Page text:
CANBERRA and Penrith doing themselves proud
2006: A level playing fieldThe State of Origin has kicked off again on Wednesday, and, as usual, players, fans and administrators have stirred up some fresh controversies. The ARL got the ball rolling last year when they announced the third game of the 2006 series would be played in Melbourne. This was quite an announcement considering many commentators have suggested the southern capital doesn?t even deserve a team in the NRL, let alone one of the years highest profile fixtures.There seems to be two types of people north of the Murray: those who don?t understand the majority of Victorians, and those who don?t care. Those who don?t understand constantly wonder how a state can claim they are the headquarters of Australian sport yet struggle to pull a decent crowd to even the highest quality Storm game. Those who don?t care usually fall into the ?why don?t we chuck ?em out of the comp? basket. I?m happy to lay my cards on the table and state that I think it?s great that the Storm are in the competition, and that Game 3 is heading south this year. For a determined if not stubborn lot, Leaguies have given up on a lot of markets in the past ten years, no matter how poor the Storm?s crowds are, it?s surely better than surrendering another region to the AFL. And while their crowd average is small, the Storm fans seem less fickle than some other NRL teams. Pro-Victoria or not, all fans may benefit from taking an Origin game to Melbourne. As seen in Wednesday?s clash, State of Origin games are becoming so close that home ground advantage has often become the greatest factor in who will win. In fact since 2000 home teams have won 14 times compared with 3 away wins. This of course has a flow on effect because each state takes turns each year in hosting two games. Since 2000 the team with the most home games has won two thirds of the series. So with such a clear advantage, the team with two home games can always carry extra confidence into their Origin campaigns. This year however no team has such an advantage, meaning the chances of a close series, and a potential Game 3 decider, has increased. Importantly this scenario provides what all sporting fans yearn for, a level playing field.While I carry a high degree of optimism towards the remainder of the series the same couldn?t be said for the Queensland coach. Mal Meninga, who is not averse to the odd outlandish statement, claimed before Wednesday?s game that the Origin concept will be dead if the Maroons don?t win the series this year. While I understand he is only stirring up some controversy to rev up his players, he has placed a lot of pressure on their shoulders. Apart from that he has also insulted the fans of Rugby League at a time when their dedication and passion should be celebrated. Being from NSW I was always led to believe that Queenslanders live for State of Origin. Lang Park (I love calling it by its real name this time of year) is always sold out in minutes, and TV ratings reflect the fact that the far majority of Queenslanders love watching the series. Meanwhile, NSW doesn?t exactly seem bored with the concept either. In fact Origin receives the media exposure, ratings and crowds that other codes dream about. And that?s not to mention the exposure the Australian game receives in international markets such as the UK, New Zealand and Papua New Guinea (last year TV sales climbed in PNG during the Origin series due to many losing Queensland fans throwing their TV into the ocean!).So for Meninga to say the concept is one game from extinction is not just incorrect, but it?s an insulting and inappropriate comment for this time of year. If he truly believes the concept is on its last legs, he of all people has the influence to do something positive to ensure its long term survival. In fact if he feels that Queensland must win to ensure the survival of Origin, surely his time could be better spent coaching his team, rather than using the media to place unwanted pressure on them. Or maybe Meninga?s already worried he may be the next Origin coach to become extinct.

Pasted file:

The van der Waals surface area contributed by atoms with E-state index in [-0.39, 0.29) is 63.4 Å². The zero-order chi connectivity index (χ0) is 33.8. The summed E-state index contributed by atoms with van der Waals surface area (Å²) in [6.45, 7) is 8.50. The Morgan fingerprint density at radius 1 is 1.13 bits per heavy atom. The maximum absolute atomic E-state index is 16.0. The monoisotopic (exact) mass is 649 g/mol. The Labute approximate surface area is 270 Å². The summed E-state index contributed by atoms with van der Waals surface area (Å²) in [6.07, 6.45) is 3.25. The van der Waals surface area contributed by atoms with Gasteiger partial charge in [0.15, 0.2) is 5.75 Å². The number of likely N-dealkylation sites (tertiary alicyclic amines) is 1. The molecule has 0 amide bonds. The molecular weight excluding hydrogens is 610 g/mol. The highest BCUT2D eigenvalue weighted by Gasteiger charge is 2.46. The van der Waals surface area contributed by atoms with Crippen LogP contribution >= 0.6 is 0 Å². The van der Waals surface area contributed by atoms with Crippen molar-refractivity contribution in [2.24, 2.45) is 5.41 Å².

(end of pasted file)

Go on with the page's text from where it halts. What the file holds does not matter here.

STAY a little longer